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Three massive questions: Who’re the 5 greatest gamers within the 2017 NHL draft?

Every Sunday, Sportsnet NHL contributors answer three questions about developing news and storylines, or other general aspects of the game.

This week we're rearranging the top of the 2017 NHL draft, discussing a player we've been disappointed with, and tipping the summer deal that worked best so far.

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HOW WOULD YOU RANK THE TOP 5 PLAYERS FROM THE 2017 NHL DESIGN?

Emily Sadler, editorial staff member:
1. Elias Pettersson: It is not just a question of how many points he has collected – he already reached number 100 at the beginning of this week – it is about that how he does it. The Calder winner and highlight machine from 2018-19 is a total game changer and the main reason for the accelerated reconstruction of the Canucks.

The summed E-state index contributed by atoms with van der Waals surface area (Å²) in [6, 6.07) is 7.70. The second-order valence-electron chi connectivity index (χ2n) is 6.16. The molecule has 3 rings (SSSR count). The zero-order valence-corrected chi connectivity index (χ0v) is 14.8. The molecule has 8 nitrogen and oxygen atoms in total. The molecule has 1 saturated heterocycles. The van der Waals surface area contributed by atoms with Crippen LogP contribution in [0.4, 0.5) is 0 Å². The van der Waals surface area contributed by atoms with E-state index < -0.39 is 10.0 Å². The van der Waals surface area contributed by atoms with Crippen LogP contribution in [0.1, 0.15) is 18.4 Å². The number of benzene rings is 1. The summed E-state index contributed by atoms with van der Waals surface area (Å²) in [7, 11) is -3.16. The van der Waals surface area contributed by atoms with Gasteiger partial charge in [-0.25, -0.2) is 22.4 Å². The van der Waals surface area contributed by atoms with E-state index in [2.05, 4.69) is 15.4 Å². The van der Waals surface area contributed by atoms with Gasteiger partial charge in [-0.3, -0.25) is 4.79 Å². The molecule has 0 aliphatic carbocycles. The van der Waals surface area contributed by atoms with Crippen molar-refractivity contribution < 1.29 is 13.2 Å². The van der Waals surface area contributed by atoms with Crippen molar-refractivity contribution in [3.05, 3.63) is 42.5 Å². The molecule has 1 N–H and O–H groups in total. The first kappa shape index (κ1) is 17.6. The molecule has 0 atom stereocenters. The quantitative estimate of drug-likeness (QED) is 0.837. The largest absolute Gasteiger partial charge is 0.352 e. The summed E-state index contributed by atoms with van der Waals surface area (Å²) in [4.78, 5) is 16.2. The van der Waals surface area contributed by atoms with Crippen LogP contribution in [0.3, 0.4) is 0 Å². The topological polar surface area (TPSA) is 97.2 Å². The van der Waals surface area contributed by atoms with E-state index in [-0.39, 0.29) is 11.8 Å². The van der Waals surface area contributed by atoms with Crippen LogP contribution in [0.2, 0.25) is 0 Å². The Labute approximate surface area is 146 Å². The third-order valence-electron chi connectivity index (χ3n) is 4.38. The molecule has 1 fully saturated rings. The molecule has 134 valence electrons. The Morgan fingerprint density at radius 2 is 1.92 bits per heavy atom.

2. Cale Makar: After only 29 games in his first NHL season, Makar already has all the prerequisites for a franchise cornerstone for Colorado.

3. Miro Heiskanen: Although he doesn't get as much attention as his buddies, Heiskanen is the complete package and was quietly a superstar on the blue line from Dallas.

4. Nico Hischier: At first he was a safe choice and passed the billing, although Pettersson is ahead in the forward comparison.

5. Cody Glass: He is quick, creative in the puck and his experienced teammates already love him. Continued progress in his rookie season made Glass a Vegas fan favorite in no time.